In a game that started late, Arizona State seemed to started even later.
The Sun Devils (2-0) cruised to an 84-62 win over Texas State in the first-round of the NIT Season Tip-Off at Wells Fargo Arena, but not before trailing 23-24 with under six minutes left in the first half.
With a 9 p.m. start time to accommodate television coverage on ESPNU, the Sun Devils took some time figuring out their opponent, then unleashed a 16-0 run just before intermission. They'll next play Texas Christian, an 83-65 winner over Cal State Northridge, Tuesday at Wells Fargo at 9:30 p.m.
Senior guard Derek Glasser led the Sun Devils with 20 points, but most of the late night conversation centered on junior guard Ty Abbott, who returned to action after a month on the shelf with a knee injury to score 11 points in 14 minutes, and freshman wing Trent Lockett, who had 17 points and seven rebounds.
Abbott had eight points in his team's key first-half run, not to mention two rebounds and a steal.
Though he's only been back on the practice court less than a week, Abbott looked every bit of his normal self. He was a presence on the defensive end, on the glass and made 4-of-5 shots from the field, including 3-of-4 from behind the 3-point arc.
"Texas State has a tremendous amount of toughness, really took it to us on the offensive glass and in the post but our guys battled," ASU coach Herb Sendek said. "We got a big lift obviously from Ty, great to have him available for at least some portion of the game. I thought Eric Boateng, both on the boards and especially on the low post in the second half really gave us a lift. Derek hit a couple big 3s and I thought to start the second half Trent really got us going with some deflections and steals and defensive help."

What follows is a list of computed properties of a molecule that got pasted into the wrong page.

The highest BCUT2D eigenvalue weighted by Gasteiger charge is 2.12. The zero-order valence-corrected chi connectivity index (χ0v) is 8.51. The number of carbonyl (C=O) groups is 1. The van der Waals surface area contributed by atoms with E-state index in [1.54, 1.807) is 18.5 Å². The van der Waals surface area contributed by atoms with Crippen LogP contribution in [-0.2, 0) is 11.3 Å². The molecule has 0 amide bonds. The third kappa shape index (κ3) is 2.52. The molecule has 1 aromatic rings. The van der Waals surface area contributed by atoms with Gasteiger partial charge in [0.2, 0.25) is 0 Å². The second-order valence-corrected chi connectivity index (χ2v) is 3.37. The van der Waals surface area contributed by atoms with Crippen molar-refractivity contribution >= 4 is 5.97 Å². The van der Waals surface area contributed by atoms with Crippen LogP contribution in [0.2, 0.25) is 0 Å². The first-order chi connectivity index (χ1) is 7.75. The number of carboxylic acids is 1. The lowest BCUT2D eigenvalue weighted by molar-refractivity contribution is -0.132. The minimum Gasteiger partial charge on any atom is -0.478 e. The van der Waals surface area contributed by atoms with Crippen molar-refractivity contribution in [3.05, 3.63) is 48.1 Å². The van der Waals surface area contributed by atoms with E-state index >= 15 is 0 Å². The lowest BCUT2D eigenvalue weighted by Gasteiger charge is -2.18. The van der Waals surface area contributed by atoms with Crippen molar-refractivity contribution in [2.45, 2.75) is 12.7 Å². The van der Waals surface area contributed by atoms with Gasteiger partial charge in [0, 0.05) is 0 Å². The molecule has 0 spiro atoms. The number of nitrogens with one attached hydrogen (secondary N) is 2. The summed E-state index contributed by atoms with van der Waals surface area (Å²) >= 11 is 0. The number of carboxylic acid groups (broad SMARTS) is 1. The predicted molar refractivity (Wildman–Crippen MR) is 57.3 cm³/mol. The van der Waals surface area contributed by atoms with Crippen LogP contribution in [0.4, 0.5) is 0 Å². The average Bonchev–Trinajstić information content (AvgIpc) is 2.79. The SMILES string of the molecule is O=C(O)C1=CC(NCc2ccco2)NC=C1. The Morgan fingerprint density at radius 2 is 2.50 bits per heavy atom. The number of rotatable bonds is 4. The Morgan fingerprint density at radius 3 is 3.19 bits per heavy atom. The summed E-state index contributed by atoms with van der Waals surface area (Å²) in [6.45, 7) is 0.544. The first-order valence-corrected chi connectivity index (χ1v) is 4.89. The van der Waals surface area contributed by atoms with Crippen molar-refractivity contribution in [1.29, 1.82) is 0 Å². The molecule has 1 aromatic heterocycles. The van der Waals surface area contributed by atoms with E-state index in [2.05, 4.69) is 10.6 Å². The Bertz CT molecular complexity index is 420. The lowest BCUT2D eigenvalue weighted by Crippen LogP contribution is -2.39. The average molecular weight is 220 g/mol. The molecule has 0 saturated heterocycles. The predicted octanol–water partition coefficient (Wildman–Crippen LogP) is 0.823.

Lockett also was a big contributor in ASU's 16-0 run before the break, with four points, including a put-back dunk on a missed shot by Glasser that had a sparse crowd of 5,457 buzzing.
Perhaps more important than any made basket however was ASU's effort on the defensive end. The Sun Devils forced 27 turnovers, the most in a game during the Sendek-era.
"We were pretty active," Sendek said. "I think we had 45 or 48 deflections. Trent and Eric each had nine apiece which was encouraging."
But ASU also turned the ball over 20 times, an unusually high number for a Sendek team at ASU, particularly Glasser and junior Jamelle McMillan being two excellent caretakers of the basketball.
"Texas State did a great job pressuring us,' Sendek said. "They harassed us, they were tenacious. They deserve credit. Then, we didn't take care of the ball. I could go through them in my mind one by one and give you an explanation. They mount. We had a 4-on-1 and we tried a trick pass and it went the other way and was a four-point swing. We catch the ball on the swing, we don't 'triple-threat' and the guy gets up in his and takes the ball. Jamelle is running the left lane and we outlet to him instead of Derek and on that ensuing possession instead of us in transition they hit a three. They just start to mount. We've got to be better in that area and we will. Before all is said and done we'll be a low turnover team."